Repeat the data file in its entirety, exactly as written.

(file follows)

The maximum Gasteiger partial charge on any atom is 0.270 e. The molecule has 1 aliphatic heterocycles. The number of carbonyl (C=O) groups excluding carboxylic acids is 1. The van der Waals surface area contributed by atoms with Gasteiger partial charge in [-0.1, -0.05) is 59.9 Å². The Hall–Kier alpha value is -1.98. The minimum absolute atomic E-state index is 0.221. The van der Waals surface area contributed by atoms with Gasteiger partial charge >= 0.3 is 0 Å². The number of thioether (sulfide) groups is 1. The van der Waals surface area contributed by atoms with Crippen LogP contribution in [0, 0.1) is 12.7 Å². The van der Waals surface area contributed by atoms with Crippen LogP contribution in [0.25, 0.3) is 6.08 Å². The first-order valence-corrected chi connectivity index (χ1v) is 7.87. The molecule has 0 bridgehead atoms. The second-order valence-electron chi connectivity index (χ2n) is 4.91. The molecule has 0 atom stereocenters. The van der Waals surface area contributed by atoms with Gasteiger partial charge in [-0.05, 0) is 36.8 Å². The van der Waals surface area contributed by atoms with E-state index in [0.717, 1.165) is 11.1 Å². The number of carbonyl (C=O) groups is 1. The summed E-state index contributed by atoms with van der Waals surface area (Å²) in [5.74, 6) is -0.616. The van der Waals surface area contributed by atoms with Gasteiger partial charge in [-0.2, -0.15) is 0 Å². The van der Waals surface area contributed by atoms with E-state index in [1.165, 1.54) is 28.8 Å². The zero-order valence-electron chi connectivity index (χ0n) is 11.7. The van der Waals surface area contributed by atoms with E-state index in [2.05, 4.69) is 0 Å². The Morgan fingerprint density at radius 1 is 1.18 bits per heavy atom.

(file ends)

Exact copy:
The maximum Gasteiger partial charge on any atom is 0.270 e. The molecule has 1 aliphatic heterocycles. The number of carbonyl (C=O) groups excluding carboxylic acids is 1. The van der Waals surface area contributed by atoms with Gasteiger partial charge in [-0.1, -0.05) is 59.9 Å². The Hall–Kier alpha value is -1.98. The minimum absolute atomic E-state index is 0.221. The van der Waals surface area contributed by atoms with Gasteiger partial charge >= 0.3 is 0 Å². The number of thioether (sulfide) groups is 1. The van der Waals surface area contributed by atoms with Crippen LogP contribution in [0, 0.1) is 12.7 Å². The van der Waals surface area contributed by atoms with Crippen LogP contribution in [0.25, 0.3) is 6.08 Å². The first-order valence-corrected chi connectivity index (χ1v) is 7.87. The molecule has 0 bridgehead atoms. The second-order valence-electron chi connectivity index (χ2n) is 4.91. The molecule has 0 atom stereocenters. The van der Waals surface area contributed by atoms with Gasteiger partial charge in [-0.05, 0) is 36.8 Å². The van der Waals surface area contributed by atoms with E-state index in [0.717, 1.165) is 11.1 Å². The number of carbonyl (C=O) groups is 1. The summed E-state index contributed by atoms with van der Waals surface area (Å²) in [5.74, 6) is -0.616. The van der Waals surface area contributed by atoms with Gasteiger partial charge in [-0.2, -0.15) is 0 Å². The van der Waals surface area contributed by atoms with E-state index in [1.165, 1.54) is 28.8 Å². The zero-order valence-electron chi connectivity index (χ0n) is 11.7. The van der Waals surface area contributed by atoms with E-state index in [2.05, 4.69) is 0 Å². The Morgan fingerprint density at radius 1 is 1.18 bits per heavy atom.